The 2015 Framework for Information Literacy for Higher Education (or Framework) is the latest effort of academic librarians to provide relevant guidance for the teaching of information literacy. One claim made within this “living document,” in line with current academic trends of constructivism and social constructivism, is that “Authority is Constructed and Contextual.” Questions are raised concerning authority’s relationship to the idea of truth, and an effort is made, largely through a Socratic method of inquiry, to delve into the meaning of the Framework’s statement on authority using the further explanations provided concerning this particular “frame,” as well as the context of the entire document. Connections between the nature of authority, responsibility, and the ethical direction of the Framework are considered, and the relevance of the matter of truth is brought to bear here as well. Finally, the conclusion is reached that in light of the investigation’s findings, the current statement that “Authority is Constructed and Contextual” is fraught with significant difficulties, and a statement akin to “Issues of Authority are Contextual and Nuanced” is warranted instead.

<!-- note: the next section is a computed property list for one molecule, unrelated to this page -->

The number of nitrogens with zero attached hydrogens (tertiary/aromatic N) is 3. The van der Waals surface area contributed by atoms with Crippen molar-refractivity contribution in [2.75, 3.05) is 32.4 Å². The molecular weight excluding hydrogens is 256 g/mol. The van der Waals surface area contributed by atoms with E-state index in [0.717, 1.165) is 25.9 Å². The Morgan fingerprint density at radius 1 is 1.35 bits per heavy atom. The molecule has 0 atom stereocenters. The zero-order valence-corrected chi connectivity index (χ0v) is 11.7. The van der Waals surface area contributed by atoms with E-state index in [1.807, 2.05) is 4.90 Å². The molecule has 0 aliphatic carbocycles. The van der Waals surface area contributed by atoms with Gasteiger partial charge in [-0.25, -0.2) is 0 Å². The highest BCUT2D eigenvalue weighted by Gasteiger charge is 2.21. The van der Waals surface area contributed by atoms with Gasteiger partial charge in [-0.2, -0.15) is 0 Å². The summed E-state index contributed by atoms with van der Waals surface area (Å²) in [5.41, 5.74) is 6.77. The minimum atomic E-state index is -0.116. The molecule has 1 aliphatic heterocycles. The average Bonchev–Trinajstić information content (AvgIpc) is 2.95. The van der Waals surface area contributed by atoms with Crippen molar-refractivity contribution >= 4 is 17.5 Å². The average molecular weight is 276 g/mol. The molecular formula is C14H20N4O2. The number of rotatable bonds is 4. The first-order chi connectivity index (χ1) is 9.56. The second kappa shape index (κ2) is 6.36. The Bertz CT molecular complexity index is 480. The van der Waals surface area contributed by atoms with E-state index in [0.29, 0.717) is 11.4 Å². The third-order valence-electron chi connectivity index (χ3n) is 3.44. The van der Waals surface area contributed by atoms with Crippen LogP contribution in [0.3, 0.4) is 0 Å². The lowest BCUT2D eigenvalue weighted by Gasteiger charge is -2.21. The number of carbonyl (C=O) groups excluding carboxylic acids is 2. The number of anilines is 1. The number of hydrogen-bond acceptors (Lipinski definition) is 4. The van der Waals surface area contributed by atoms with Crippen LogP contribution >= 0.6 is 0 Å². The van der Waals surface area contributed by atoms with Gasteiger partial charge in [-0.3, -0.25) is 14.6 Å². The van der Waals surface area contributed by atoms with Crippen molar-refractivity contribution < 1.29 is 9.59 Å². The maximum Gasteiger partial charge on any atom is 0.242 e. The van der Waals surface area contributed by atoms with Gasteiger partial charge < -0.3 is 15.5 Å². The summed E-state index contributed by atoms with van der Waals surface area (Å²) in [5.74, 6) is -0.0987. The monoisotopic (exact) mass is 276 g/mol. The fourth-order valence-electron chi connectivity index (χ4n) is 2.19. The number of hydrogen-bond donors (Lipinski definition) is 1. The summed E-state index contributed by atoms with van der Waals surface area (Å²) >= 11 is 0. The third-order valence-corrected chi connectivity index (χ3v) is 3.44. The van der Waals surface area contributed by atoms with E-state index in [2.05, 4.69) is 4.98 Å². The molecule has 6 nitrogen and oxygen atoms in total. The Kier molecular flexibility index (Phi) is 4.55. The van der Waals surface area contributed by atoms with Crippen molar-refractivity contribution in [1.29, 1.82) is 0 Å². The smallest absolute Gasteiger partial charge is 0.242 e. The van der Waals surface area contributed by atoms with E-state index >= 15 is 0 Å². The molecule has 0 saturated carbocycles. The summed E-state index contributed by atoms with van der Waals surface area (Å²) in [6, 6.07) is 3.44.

"Is Authority Always Constructed and Contextual? A Classical Challenge to the Framework for Information Literacy,"
The Christian Librarian: Vol. 59
, Article 6.
Available at: http://digitalcommons.georgefox.edu/tcl/vol59/iss2/6